3. Do not weld, cut or perform other hot work until the
workpiece has been completely cleaned so that there
are no substances on the workpiece which might
produce flammable or toxic vapors. Do not do hot
work on closed containers. They may explode.
4. Have fire extinguishing equipment handy for instant
use, such as a garden hose, water pail, sand bucket,
or portable fire extinguisher. Be sure you are trained
in its use.
5.Do not use equipment beyond its ratings. For example, overloaded welding cable can overheat and
create a fire hazard.
6. After completing operations, inspect the work area
to make certain there are no hot sparks or hot metal
which could cause a later fire. Use fire watchers when
necessary.
7. For additional information, refer to NFPA Standard
51B, "Fire Prevention in Use of Cutting and Welding
Processes", available from the National Fire Protection Association, Batterymarch Park, Quincy, MA
02269.
PROTECT YOURSELF AND OTHERS -Some welding, cutting, and gouging
processes are noisy and require ear
protection. The arc, like the sun, emits
ultraviolet (UV) and other radiation
and can injure skin and eyes. Hot metal can cause
burns. Training in the proper use of the processes
and equipment is essential to prevent accidents.
Therefore:
1. Always wear safety glasses with side shields in any
work area, even if welding helmets, face shields, and
goggles are also required.
2.Use a face shield fitted with the correct filter and
cover plates to protect your eyes, face, neck, and
ears from sparks and rays of the arc when operating or observing operations. Warn bystanders not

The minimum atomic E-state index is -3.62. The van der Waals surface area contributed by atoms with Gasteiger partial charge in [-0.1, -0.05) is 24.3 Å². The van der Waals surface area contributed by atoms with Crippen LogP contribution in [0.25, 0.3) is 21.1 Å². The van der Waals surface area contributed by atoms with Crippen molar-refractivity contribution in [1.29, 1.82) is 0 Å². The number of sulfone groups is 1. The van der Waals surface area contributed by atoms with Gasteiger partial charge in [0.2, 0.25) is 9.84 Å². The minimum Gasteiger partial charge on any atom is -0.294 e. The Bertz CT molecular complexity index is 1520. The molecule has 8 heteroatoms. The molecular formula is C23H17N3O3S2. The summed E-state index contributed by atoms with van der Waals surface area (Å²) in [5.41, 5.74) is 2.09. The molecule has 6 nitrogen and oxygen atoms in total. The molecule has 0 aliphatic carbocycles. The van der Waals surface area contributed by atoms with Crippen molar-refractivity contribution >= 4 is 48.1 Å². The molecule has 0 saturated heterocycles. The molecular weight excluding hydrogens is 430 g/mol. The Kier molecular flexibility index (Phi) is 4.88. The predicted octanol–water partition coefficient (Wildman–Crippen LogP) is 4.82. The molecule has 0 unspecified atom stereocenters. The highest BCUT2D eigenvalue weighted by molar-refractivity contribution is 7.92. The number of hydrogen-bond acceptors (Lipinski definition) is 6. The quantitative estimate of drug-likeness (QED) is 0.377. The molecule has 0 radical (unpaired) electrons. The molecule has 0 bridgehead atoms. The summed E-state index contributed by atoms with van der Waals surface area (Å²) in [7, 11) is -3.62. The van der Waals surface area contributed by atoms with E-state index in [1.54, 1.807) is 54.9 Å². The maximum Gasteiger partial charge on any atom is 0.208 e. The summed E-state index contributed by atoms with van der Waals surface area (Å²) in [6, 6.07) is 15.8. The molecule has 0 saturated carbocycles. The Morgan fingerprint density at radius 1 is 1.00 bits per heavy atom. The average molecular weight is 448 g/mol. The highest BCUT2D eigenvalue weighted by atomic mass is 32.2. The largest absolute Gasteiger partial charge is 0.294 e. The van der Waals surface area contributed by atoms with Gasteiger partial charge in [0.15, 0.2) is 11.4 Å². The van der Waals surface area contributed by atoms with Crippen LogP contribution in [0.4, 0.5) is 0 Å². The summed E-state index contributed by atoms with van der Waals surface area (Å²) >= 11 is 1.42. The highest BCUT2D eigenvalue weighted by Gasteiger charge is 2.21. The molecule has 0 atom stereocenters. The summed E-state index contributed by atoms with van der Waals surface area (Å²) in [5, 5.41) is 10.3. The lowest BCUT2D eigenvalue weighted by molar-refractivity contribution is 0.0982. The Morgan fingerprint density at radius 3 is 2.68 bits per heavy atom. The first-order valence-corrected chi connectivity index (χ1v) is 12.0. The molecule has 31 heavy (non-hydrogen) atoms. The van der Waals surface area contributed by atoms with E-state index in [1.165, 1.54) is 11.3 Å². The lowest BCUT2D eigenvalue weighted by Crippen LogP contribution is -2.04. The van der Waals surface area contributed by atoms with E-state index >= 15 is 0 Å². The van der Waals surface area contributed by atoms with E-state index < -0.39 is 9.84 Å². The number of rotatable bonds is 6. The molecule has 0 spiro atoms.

to watch the arc and not to expose themselves to
the rays of the electric-arc or hot metal.
3. Wear flameproof gauntlet type gloves, heavy longsleeve shirt, cuffless trousers, high-topped shoes,
and a welding helmet or cap for hair protection, to
protect against arc rays and hot sparks or hot metal.
A flameproof apron may also be desirable as protection against radiated heat and sparks.
4. Hot sparks or metal can lodge in rolled up sleeves,
trouser cuffs, or pockets. Sleeves and collars should
be kept buttoned, and open pockets eliminated from
the front of clothing.
5.Protect other personnel from arc rays and hot
sparks with a suitable non-flammable partition or
curtains.
6. Use goggles over safety glasses when chipping slag
or grinding. Chipped slag may be hot and can fly far.
Bystanders should also wear goggles over safety
glasses.
ELECTRICAL SHOCK -- Contact with
live electrical parts and ground can
cause severe injury or death. DO NOT
use AC welding current in damp areas,
if movement is confined, or if there is